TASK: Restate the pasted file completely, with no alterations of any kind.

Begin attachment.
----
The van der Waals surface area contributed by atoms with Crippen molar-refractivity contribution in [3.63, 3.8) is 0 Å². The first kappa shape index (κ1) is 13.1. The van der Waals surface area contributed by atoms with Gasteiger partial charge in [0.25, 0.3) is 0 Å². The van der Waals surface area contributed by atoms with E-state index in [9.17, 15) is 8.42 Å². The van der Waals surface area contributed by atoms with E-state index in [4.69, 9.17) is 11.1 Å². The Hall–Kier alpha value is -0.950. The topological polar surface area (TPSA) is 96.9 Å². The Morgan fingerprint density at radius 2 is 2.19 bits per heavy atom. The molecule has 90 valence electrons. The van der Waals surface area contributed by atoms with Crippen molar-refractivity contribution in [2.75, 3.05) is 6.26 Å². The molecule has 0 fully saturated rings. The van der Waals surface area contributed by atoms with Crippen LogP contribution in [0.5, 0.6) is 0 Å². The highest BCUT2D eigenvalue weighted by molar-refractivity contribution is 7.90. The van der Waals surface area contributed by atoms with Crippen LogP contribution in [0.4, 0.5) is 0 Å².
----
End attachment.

The van der Waals surface area contributed by atoms with Crippen molar-refractivity contribution in [3.63, 3.8) is 0 Å². The first kappa shape index (κ1) is 13.1. The van der Waals surface area contributed by atoms with Gasteiger partial charge in [0.25, 0.3) is 0 Å². The van der Waals surface area contributed by atoms with E-state index in [9.17, 15) is 8.42 Å². The van der Waals surface area contributed by atoms with E-state index in [4.69, 9.17) is 11.1 Å². The Hall–Kier alpha value is -0.950. The topological polar surface area (TPSA) is 96.9 Å². The Morgan fingerprint density at radius 2 is 2.19 bits per heavy atom. The molecule has 90 valence electrons. The van der Waals surface area contributed by atoms with Crippen molar-refractivity contribution in [2.75, 3.05) is 6.26 Å². The molecule has 0 fully saturated rings. The van der Waals surface area contributed by atoms with Crippen LogP contribution in [0.5, 0.6) is 0 Å². The highest BCUT2D eigenvalue weighted by molar-refractivity contribution is 7.90. The van der Waals surface area contributed by atoms with Crippen LogP contribution in [0.4, 0.5) is 0 Å².